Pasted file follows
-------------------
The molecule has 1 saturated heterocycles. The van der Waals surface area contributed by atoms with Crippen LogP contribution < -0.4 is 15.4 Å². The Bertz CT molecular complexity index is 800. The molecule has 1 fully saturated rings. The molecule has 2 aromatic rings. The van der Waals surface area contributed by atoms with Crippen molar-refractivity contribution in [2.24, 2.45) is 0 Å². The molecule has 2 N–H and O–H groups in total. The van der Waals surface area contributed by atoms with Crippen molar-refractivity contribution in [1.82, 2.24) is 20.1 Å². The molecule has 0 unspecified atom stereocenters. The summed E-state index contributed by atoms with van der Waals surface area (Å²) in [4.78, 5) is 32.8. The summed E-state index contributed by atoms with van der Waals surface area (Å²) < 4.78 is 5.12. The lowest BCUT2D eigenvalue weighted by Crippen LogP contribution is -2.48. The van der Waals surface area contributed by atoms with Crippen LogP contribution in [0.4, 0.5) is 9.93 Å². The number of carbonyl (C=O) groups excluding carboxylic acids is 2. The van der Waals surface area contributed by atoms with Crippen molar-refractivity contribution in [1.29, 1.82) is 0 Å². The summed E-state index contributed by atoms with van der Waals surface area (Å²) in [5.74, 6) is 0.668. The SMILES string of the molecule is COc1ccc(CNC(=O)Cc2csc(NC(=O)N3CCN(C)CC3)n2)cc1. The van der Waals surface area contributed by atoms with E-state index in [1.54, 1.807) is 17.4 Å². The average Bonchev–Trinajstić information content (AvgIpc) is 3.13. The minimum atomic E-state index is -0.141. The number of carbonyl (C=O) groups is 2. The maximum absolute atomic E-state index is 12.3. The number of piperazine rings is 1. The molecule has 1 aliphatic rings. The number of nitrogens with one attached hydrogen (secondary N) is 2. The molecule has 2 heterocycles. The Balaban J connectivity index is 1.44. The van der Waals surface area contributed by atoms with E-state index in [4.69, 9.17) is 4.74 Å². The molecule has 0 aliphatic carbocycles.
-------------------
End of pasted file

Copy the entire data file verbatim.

The molecule has 1 saturated heterocycles. The van der Waals surface area contributed by atoms with Crippen LogP contribution < -0.4 is 15.4 Å². The Bertz CT molecular complexity index is 800. The molecule has 1 fully saturated rings. The molecule has 2 aromatic rings. The van der Waals surface area contributed by atoms with Crippen molar-refractivity contribution in [2.24, 2.45) is 0 Å². The molecule has 2 N–H and O–H groups in total. The van der Waals surface area contributed by atoms with Crippen molar-refractivity contribution in [1.82, 2.24) is 20.1 Å². The molecule has 0 unspecified atom stereocenters. The summed E-state index contributed by atoms with van der Waals surface area (Å²) in [4.78, 5) is 32.8. The summed E-state index contributed by atoms with van der Waals surface area (Å²) < 4.78 is 5.12. The lowest BCUT2D eigenvalue weighted by Crippen LogP contribution is -2.48. The van der Waals surface area contributed by atoms with Crippen LogP contribution in [0.4, 0.5) is 9.93 Å². The number of carbonyl (C=O) groups excluding carboxylic acids is 2. The van der Waals surface area contributed by atoms with Crippen molar-refractivity contribution in [1.29, 1.82) is 0 Å². The summed E-state index contributed by atoms with van der Waals surface area (Å²) in [5.74, 6) is 0.668. The SMILES string of the molecule is COc1ccc(CNC(=O)Cc2csc(NC(=O)N3CCN(C)CC3)n2)cc1. The van der Waals surface area contributed by atoms with E-state index in [1.54, 1.807) is 17.4 Å². The average Bonchev–Trinajstić information content (AvgIpc) is 3.13. The minimum atomic E-state index is -0.141. The number of carbonyl (C=O) groups is 2. The maximum absolute atomic E-state index is 12.3. The number of piperazine rings is 1. The molecule has 1 aliphatic rings. The number of nitrogens with one attached hydrogen (secondary N) is 2. The molecule has 2 heterocycles. The Balaban J connectivity index is 1.44. The van der Waals surface area contributed by atoms with E-state index in [4.69, 9.17) is 4.74 Å². The molecule has 0 aliphatic carbocycles.